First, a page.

After your value proposition, lay out your mission and vision statements.
You may be thinking that all three of these things sound the same, and you’re right, they are very similar. Here’s a quick way to tell them apart:
Value Proposition: why the customer should choose you.
Mission Statement: why your business exists right now.
Vision Statement: what your business hopes to become in the future.
After the value proposition, mission statement, and vision statement, you will include information about your business structure and the boring business details. Here are some ideas to include:
- Is your company a sole proprietorship, LLC, or corporation?
- What date was your business established?
- What do you sell?
- What is your industry?
- What is your businesses history?
- What are your objectives – short and long-term?
- Who is your team?
Section 2. The Market and Your Competition
In section 2 of your business plan, you’ll want to talk about your niche and get into things like market size and identifying your competitors.
There are a couple of analytic tools that can be helpful for this section: PEST and SWOT.
A PEST analysis is useful for understanding market growth or decline based on political, economic, social, and technological factors. When done prior to a SWOT analysis it can help you identify the strengths, weaknesses, opportunities, and threats that may be present to both your company and your competitors.’
The table below includes examples of the types of things that could impact your business for each area.
Here’s a PEST analysis template that you can use:
You’re probably already familiar with a SWOT analysis, but did you know that you can benefit from doing them for both yourself and your strongest competitors?
Think about it. How would it benefit you to know about your competitor’s:
- strengths – what is working for them?
- weaknesses – what isn’t working for them?
- opportunities – what are they ready to take advantage of?
- threats – what are they worried about?
The more you know about your competitors, the better equipped you are to beat them at their own game, right?
At the very least you should take the time to do both a PEST and SWOT analysis for your own business. Here’s an example of a SWOT analysis template:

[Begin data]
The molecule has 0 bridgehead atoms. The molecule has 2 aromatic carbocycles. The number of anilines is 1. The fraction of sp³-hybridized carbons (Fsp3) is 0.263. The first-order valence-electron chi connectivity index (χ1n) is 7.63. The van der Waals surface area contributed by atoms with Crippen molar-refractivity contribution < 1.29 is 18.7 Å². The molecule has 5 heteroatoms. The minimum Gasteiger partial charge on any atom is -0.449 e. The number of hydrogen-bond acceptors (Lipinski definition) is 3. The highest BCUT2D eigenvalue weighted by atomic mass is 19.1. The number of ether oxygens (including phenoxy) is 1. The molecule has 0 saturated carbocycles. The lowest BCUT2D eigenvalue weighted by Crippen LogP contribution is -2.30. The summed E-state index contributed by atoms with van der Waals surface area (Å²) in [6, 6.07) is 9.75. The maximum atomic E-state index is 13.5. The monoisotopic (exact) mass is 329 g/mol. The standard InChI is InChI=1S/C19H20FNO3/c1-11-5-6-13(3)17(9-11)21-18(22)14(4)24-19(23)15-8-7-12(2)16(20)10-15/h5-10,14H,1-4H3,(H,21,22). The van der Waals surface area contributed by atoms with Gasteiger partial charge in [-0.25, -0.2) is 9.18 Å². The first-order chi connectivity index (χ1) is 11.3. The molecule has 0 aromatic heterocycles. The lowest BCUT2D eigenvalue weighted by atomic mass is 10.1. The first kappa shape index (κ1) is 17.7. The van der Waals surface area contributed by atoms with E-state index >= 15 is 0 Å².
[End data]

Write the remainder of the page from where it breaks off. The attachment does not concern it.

Section 3. Your Marketing Plan
Now that we’ve covered your company and your competitors, it’s time to talk about your customers and how you’re going to reach them.
The fastest and easiest way to build your marketing plan is by starting with buyer personas. After all, if you don’t know who your ideal customers are, you’re never going to create the right plan to reach them.
Buyer personas, sometimes called customer avatars, are basically fictional characters you make up to represent each of your ideal customers. Here’s an example from Mallory Haack design:
You want the personas to be as realistic as possible so you can create a marketing plan around them. You can learn how to create concrete buyer personas and see some more great examples in this post.
Once you have your personas created, you’re ready to start building your marketing plan.
We’re going to let you in on a pretty cool secret that will make building your marketing plan a breeze: use a sales funnel.
Take each of your buyer personas and ask yourself how these buyers fit into each step of the sales funnel. We even have a post with proven ways to increase conversions throughout your sales funnel that you can use to help you out along the way.
Let’s take a quick look at a marketing plan example for a new fashion brand using the awareness stage of the sales funnel.
1st Quarter Goal: Gain 100 new Instagram followers.
- Post 3 new photos each week
- Respond to user comments on photos every day
- Comment on photos by similar accounts every day
- Research and use industry hashtags to encourage organic traffic
- Host 1 Instagram contest for followers
You can go through each stage of the sales funnel and create a robust marketing plan with as much or as little content and detail as you’d like.
When you’re ready to create content for each stage, we’ve got you covered there, too. Have a look at our beginner’s guide to content marketing, these awesome blog post ideas, and don’t forget how to run a successful email marketing campaign.